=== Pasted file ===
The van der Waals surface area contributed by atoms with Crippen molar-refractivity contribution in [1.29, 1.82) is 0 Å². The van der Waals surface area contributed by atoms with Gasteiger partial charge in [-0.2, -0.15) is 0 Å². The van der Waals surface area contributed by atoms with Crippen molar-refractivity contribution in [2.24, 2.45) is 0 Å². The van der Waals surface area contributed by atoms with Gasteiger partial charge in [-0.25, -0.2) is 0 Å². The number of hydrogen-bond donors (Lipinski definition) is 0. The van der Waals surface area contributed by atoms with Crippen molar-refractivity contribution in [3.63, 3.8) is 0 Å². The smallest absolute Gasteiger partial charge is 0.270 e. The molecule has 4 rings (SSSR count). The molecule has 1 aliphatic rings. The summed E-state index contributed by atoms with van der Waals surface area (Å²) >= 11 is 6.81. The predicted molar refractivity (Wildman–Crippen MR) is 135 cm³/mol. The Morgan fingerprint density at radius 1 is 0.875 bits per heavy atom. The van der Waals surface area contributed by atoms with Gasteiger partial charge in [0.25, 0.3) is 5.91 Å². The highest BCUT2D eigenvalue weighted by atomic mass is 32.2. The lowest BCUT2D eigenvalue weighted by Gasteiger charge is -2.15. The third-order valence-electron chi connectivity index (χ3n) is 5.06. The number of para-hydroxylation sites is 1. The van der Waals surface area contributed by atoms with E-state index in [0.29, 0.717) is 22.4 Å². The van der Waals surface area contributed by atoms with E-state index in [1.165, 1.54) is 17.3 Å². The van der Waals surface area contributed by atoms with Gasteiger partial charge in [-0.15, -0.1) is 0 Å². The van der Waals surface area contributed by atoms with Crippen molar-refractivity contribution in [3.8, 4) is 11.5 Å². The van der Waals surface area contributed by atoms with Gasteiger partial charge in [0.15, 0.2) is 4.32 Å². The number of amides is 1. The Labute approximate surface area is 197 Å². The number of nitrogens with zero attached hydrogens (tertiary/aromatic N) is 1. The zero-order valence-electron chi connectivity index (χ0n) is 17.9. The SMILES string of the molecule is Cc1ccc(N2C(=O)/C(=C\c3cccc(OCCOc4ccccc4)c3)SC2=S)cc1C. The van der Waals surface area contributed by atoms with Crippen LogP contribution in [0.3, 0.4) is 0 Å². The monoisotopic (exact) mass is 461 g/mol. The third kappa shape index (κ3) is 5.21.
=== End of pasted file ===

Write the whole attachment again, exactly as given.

The van der Waals surface area contributed by atoms with Crippen molar-refractivity contribution in [1.29, 1.82) is 0 Å². The van der Waals surface area contributed by atoms with Gasteiger partial charge in [-0.2, -0.15) is 0 Å². The van der Waals surface area contributed by atoms with Crippen molar-refractivity contribution in [2.24, 2.45) is 0 Å². The van der Waals surface area contributed by atoms with Gasteiger partial charge in [-0.25, -0.2) is 0 Å². The number of hydrogen-bond donors (Lipinski definition) is 0. The van der Waals surface area contributed by atoms with Crippen molar-refractivity contribution in [3.63, 3.8) is 0 Å². The smallest absolute Gasteiger partial charge is 0.270 e. The molecule has 4 rings (SSSR count). The molecule has 1 aliphatic rings. The summed E-state index contributed by atoms with van der Waals surface area (Å²) >= 11 is 6.81. The predicted molar refractivity (Wildman–Crippen MR) is 135 cm³/mol. The Morgan fingerprint density at radius 1 is 0.875 bits per heavy atom. The van der Waals surface area contributed by atoms with Gasteiger partial charge in [0.25, 0.3) is 5.91 Å². The highest BCUT2D eigenvalue weighted by atomic mass is 32.2. The lowest BCUT2D eigenvalue weighted by Gasteiger charge is -2.15. The third-order valence-electron chi connectivity index (χ3n) is 5.06. The number of para-hydroxylation sites is 1. The van der Waals surface area contributed by atoms with E-state index in [0.29, 0.717) is 22.4 Å². The van der Waals surface area contributed by atoms with E-state index in [1.165, 1.54) is 17.3 Å². The van der Waals surface area contributed by atoms with Gasteiger partial charge in [-0.15, -0.1) is 0 Å². The van der Waals surface area contributed by atoms with Crippen molar-refractivity contribution in [3.8, 4) is 11.5 Å². The van der Waals surface area contributed by atoms with Gasteiger partial charge in [0.15, 0.2) is 4.32 Å². The number of amides is 1. The Labute approximate surface area is 197 Å². The number of nitrogens with zero attached hydrogens (tertiary/aromatic N) is 1. The zero-order valence-electron chi connectivity index (χ0n) is 17.9. The SMILES string of the molecule is Cc1ccc(N2C(=O)/C(=C\c3cccc(OCCOc4ccccc4)c3)SC2=S)cc1C. The van der Waals surface area contributed by atoms with Crippen LogP contribution in [0.3, 0.4) is 0 Å². The monoisotopic (exact) mass is 461 g/mol. The third kappa shape index (κ3) is 5.21.